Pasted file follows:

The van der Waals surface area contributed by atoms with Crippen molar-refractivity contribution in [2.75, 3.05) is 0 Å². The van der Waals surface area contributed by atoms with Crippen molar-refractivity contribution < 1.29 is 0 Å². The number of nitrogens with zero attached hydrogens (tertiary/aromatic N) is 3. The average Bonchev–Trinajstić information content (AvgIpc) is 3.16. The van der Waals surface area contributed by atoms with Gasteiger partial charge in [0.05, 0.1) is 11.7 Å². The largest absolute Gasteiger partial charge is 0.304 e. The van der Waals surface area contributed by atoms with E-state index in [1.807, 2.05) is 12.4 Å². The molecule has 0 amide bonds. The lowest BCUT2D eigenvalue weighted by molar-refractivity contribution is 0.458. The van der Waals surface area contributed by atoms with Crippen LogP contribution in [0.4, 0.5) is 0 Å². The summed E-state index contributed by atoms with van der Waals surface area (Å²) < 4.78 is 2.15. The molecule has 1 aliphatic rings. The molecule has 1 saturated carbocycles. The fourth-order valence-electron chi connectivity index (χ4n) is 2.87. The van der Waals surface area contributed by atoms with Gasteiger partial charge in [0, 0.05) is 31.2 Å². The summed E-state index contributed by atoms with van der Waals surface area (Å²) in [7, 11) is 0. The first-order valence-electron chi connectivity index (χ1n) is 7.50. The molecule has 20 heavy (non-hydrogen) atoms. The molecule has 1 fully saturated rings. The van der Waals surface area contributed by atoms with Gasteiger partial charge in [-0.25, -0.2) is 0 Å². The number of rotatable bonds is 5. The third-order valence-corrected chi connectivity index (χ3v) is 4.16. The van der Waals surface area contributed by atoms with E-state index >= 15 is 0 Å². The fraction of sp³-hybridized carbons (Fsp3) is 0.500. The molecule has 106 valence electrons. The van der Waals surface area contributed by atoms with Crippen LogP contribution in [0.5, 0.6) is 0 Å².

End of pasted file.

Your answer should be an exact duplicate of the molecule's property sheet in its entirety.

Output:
The van der Waals surface area contributed by atoms with Crippen molar-refractivity contribution in [2.75, 3.05) is 0 Å². The van der Waals surface area contributed by atoms with Crippen molar-refractivity contribution < 1.29 is 0 Å². The number of nitrogens with zero attached hydrogens (tertiary/aromatic N) is 3. The average Bonchev–Trinajstić information content (AvgIpc) is 3.16. The van der Waals surface area contributed by atoms with Gasteiger partial charge in [0.05, 0.1) is 11.7 Å². The largest absolute Gasteiger partial charge is 0.304 e. The van der Waals surface area contributed by atoms with E-state index in [1.807, 2.05) is 12.4 Å². The molecule has 0 amide bonds. The lowest BCUT2D eigenvalue weighted by molar-refractivity contribution is 0.458. The van der Waals surface area contributed by atoms with Crippen LogP contribution in [0.4, 0.5) is 0 Å². The summed E-state index contributed by atoms with van der Waals surface area (Å²) < 4.78 is 2.15. The molecule has 1 aliphatic rings. The molecule has 1 saturated carbocycles. The fourth-order valence-electron chi connectivity index (χ4n) is 2.87. The van der Waals surface area contributed by atoms with Gasteiger partial charge in [0, 0.05) is 31.2 Å². The summed E-state index contributed by atoms with van der Waals surface area (Å²) in [7, 11) is 0. The first-order valence-electron chi connectivity index (χ1n) is 7.50. The molecule has 20 heavy (non-hydrogen) atoms. The molecule has 1 fully saturated rings. The van der Waals surface area contributed by atoms with Gasteiger partial charge in [-0.25, -0.2) is 0 Å². The number of rotatable bonds is 5. The third-order valence-corrected chi connectivity index (χ3v) is 4.16. The van der Waals surface area contributed by atoms with E-state index >= 15 is 0 Å². The fraction of sp³-hybridized carbons (Fsp3) is 0.500. The molecule has 106 valence electrons. The van der Waals surface area contributed by atoms with Crippen LogP contribution in [0.5, 0.6) is 0 Å².